The chairman of the religion department of Boston University argues that it should be taught — and I agree. I’m just not sure it would work out in practice.
The United States is indeed a nation of religious illiterates. The majority of the population identifies as Christian, and most think that the Bible is the direct or divinely-inspired word of God. And yet relatively few Americans have ever actually read the Bible, and they’re thoroughly misinformed about what’s in it. “Christianity” ends up being defined by Jerry Falwell and Pat Robertson, with issues like abortion and gay rights taking center state, while the social ills that the New Testament is more concerned with (poverty, peace, etc) are put on the back burner. And the masses of Bible-thumpers who never actually read the Bible are apparently quite happy to believe that their Good Book is primarily about limiting the human rights of women and gays.
But I diverge from the author when he writes,
Biblical illiteracy is not just a religious problem. It is a civic problem with political consequences. How can citizens participate in biblically inflected debates on abortion, capital punishment or the environment without knowing something about the Bible? Because they lack biblical literacy, Americans are easily swayed by demagogues on the left or the right who claim — often incorrectly — that the Bible says this about war or that about homosexuality.
One solution to this civic problem is to teach Bible classes in public schools.
I think a better solution would be to get the Bible out of politics.
Working knowledge of the Bible is important because the Bible is probably the most culturally influential book in the United States. It matters politically not so that we can argue policy on Biblical terms, but so voters who let their religious morality guide their decisions can actually know what their religion dictates. It matters academically because the Bible is referenced an awful lot in literature, and if you don’t know the basics, you’re probably going to miss part of the beauty of some great books. It matters socially because the United States is a majority-Christian nation, and Christian mythology underlies much of our cultural identity and history. And it matters cross-culturally because the Bible is pretty popular all over the world and is often a necessary tool in understanding customs, beliefs and politics of the populaces of other nations.
The Bible isn’t the only religious text that should be taught — the Qu’ran should, too, especially given that the average American essentially believes it to say, “Kill infidels and oppress women.” Both texts have their nasty, violent aspects — God in the Old Testament is a pretty vengeful, kill-happy misogynist, and the Qu’ran is hardly all peace and love. But both can also be read to have an over-arching embrace of justice, and a morality which seeks to better society through peaceful resolution and helping others. Neither, of course, should be taught in public schools for the strictly moral lessons, but like in most traditional stories, moral lessons will come out.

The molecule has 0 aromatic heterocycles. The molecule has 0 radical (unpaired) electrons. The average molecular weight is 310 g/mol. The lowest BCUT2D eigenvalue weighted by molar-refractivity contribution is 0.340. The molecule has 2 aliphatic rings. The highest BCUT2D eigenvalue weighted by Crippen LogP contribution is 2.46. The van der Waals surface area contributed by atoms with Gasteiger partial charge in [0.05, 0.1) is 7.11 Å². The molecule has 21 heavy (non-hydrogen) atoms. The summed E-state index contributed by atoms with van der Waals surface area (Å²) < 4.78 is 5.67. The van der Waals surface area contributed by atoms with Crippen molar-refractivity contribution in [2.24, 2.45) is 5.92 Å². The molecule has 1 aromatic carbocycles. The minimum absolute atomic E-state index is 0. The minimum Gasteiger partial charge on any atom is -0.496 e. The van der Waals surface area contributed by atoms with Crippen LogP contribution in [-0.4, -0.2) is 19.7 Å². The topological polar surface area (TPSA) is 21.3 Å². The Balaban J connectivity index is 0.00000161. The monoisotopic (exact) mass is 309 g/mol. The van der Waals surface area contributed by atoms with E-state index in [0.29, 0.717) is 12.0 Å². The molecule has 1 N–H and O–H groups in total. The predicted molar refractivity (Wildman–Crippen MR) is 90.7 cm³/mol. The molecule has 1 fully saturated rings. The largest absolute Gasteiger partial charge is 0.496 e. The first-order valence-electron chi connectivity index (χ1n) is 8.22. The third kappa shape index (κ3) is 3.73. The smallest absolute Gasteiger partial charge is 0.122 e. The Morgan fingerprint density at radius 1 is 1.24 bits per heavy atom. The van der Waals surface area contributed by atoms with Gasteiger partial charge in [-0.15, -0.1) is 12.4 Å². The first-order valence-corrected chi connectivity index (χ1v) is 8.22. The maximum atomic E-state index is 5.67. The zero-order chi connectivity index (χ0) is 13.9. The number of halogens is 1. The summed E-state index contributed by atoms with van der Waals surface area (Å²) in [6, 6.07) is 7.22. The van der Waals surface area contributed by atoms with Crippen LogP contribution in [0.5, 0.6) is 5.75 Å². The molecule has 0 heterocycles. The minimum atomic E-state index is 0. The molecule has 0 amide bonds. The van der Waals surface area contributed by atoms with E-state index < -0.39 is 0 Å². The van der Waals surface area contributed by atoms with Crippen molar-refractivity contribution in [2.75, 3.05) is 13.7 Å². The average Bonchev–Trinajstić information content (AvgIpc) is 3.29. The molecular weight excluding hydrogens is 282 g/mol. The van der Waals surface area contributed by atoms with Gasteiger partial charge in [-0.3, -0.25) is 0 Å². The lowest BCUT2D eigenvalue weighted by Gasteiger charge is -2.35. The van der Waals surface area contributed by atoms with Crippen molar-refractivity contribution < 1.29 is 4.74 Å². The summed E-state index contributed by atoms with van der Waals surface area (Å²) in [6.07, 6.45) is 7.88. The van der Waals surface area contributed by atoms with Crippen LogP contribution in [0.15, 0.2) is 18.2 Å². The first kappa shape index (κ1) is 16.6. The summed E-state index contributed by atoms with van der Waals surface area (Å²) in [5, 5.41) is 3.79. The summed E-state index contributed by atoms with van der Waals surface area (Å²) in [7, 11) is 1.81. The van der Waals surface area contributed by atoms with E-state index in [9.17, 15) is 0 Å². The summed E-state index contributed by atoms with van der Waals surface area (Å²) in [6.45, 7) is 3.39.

The problem comes in actual teaching these myths. The chance that you’re going to find teachers in every public school across the United States who can adequately teach the Bible as literature, and not as the direct word of God, is unlikely. The chance that you’ll find teachers in every public school who will give the Qu’ran a fair shake is unlikely. The chance that you’ll have students and parents accept the teaching of the Bible as literature and not as the Divine Word is unlikely. And so unfortunately, in our nation of hyper-religious people who know nothing about religion, this will not work.
I actually did study the Bible and the Qu’ran at my public high school, and we did study them as both literature and influential political tools, and there weren’t any serious problems in the classroom. But I had a good teacher, and I lived in a liberal enclave in suburban Seattle. A few years later, as a freshman in college, we read Genesis and Matthew for a course on Western literature and philosophy from antiquity to Enlightenment. The instructor — a classics professor and the Dean of my undergraduate college — referred to the Bible as a “myth,” using the parlance of classicists to describe a traditional narrative tale. Students flipped out — and this is at supposedly Commie-liberal NYU. He had to give a disclaimer that he didn’t mean “myth” to be the opposite of “fact,” or synonymous with “untrue.” I can’t imagine the kind of stupidity that would result from attempts at teaching religious texts in public schools.
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